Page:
I recently wrote about using genetic genealogy to potentially identify a male’s unknown surname. Although I had in mind using DNA to find an adopted male’s biological surname, the method has numerous other applications. For instance, it can be used in an attempt to identify the surname of a male who has forgotten his biological surname.
A Mystery Man
Just before 7 a.m. on August 31, 2004, an adult male was found lying next to a dumpster behind a Burger King in Richmond Hill, Georgia. He was naked, beaten, sunburned, and covered in bites from fire ants. Benjaman Kyle, as he has decided to call himself (note the BK connection), eventually recovered from his physical ailments but was unable to remember anything about himself or his past. To this day, he cannot remember anything, although he claims to have vague memories or affiliations for certain things. For example, he appears to have some background knowledge of restaurant equipment and design. Surprisingly, he does not match any known missing person report, and no one has come forward with knowledge of his identity, despite considerable media coverage. For more background information about Benjaman Kyle, see “A Real Live Nobody” in SavannahNow.
A Suggestion for Benjaman Kyle
So how can genetic genealogy potentially help Benjaman? He could, for example, join the Adopted Group Project at Family Tree DNA and order a 67-marker test (more info here). Armed with these results, Benjaman could mine the public databases – including FTDNA’s database, Ysearch, and Ybase – to look for matches. If he finds a very close match (for instance, 67 out of 67 markers), then there is a strong possibility that the two individuals will share the same surname, or at least reveal a starting point for further research. The largest caveat to this method is that one of Benjaman Kyle’s male relatives must have taken a genetic genealogy test and made the results available. However, given that as many as 500,000 to 800,000 people have already undergone genetic genealogy testing and as many as 50,000 to 100,000 people try genetic genealogy every year, it is certainly possible that a male relative has been tested.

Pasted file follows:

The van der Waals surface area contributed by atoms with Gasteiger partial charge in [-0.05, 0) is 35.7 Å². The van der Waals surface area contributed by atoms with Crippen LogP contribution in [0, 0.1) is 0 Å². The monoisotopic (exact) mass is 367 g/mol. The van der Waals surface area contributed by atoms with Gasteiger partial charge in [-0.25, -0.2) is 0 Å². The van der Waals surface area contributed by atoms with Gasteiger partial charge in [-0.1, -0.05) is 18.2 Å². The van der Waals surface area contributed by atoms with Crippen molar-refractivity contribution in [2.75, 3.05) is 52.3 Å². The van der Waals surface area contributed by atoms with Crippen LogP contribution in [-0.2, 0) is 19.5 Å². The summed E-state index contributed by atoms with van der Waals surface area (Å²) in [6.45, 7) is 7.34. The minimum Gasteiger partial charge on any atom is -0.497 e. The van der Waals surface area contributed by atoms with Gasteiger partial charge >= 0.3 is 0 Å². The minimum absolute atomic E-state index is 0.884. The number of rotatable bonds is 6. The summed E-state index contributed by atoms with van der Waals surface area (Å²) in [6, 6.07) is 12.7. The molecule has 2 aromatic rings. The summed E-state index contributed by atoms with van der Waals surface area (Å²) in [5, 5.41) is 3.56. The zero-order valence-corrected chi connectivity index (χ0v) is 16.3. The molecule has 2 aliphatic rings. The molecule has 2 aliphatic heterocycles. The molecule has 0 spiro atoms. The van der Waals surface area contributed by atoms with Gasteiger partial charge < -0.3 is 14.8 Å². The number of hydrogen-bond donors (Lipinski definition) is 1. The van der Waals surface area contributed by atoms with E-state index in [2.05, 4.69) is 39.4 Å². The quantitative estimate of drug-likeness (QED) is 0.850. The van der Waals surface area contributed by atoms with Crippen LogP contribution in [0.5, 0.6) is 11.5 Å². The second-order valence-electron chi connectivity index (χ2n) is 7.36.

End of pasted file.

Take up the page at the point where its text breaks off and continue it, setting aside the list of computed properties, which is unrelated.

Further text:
In October, I wrote “DNA Could Reveal Your Surname, Of Course,” which discussed a new paper from the lab of Mark Jobling (see the project background here). His research suggested that there is a 24% chance that two men who share the same surname share a common ancestor through that name, and this increases to nearly 50% if the surname they share is rare. The press release for the paper stated: “the fact that such a strong link exists between surname and Y chromosome type has a potential use in forensic science, since it suggests that, given large databases of names and Y chromosome profiles, surname prediction from DNA alone may be feasible.”
Thus, I recommend that Mr. Kyle use genetic genealogy to potentially identify his biological surname.